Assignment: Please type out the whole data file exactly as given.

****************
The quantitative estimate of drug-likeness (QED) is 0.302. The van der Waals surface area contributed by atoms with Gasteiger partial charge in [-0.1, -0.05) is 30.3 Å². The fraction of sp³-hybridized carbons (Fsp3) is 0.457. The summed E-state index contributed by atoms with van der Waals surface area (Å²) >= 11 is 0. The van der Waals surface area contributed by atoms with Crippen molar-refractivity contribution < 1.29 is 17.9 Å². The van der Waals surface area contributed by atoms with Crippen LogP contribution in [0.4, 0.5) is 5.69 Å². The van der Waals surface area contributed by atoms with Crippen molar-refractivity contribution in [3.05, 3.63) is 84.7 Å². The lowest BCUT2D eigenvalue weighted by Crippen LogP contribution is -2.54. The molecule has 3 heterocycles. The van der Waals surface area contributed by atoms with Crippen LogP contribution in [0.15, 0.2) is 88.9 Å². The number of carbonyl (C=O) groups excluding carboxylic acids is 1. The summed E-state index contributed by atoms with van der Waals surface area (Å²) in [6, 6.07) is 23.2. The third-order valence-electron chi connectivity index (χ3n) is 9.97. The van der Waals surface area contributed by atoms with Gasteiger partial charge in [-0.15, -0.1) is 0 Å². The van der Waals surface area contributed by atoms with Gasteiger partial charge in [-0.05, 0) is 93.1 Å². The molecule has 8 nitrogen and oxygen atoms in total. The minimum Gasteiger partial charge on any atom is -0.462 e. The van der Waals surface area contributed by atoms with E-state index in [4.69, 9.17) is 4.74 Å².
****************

The quantitative estimate of drug-likeness (QED) is 0.302. The van der Waals surface area contributed by atoms with Gasteiger partial charge in [-0.1, -0.05) is 30.3 Å². The fraction of sp³-hybridized carbons (Fsp3) is 0.457. The summed E-state index contributed by atoms with van der Waals surface area (Å²) >= 11 is 0. The van der Waals surface area contributed by atoms with Crippen molar-refractivity contribution < 1.29 is 17.9 Å². The van der Waals surface area contributed by atoms with Crippen LogP contribution in [0.4, 0.5) is 5.69 Å². The van der Waals surface area contributed by atoms with Crippen molar-refractivity contribution in [3.05, 3.63) is 84.7 Å². The lowest BCUT2D eigenvalue weighted by Crippen LogP contribution is -2.54. The molecule has 3 heterocycles. The van der Waals surface area contributed by atoms with Crippen LogP contribution in [0.15, 0.2) is 88.9 Å². The number of carbonyl (C=O) groups excluding carboxylic acids is 1. The summed E-state index contributed by atoms with van der Waals surface area (Å²) in [6, 6.07) is 23.2. The third-order valence-electron chi connectivity index (χ3n) is 9.97. The van der Waals surface area contributed by atoms with Gasteiger partial charge in [-0.15, -0.1) is 0 Å². The van der Waals surface area contributed by atoms with Gasteiger partial charge in [-0.05, 0) is 93.1 Å². The molecule has 8 nitrogen and oxygen atoms in total. The minimum Gasteiger partial charge on any atom is -0.462 e. The van der Waals surface area contributed by atoms with E-state index in [4.69, 9.17) is 4.74 Å².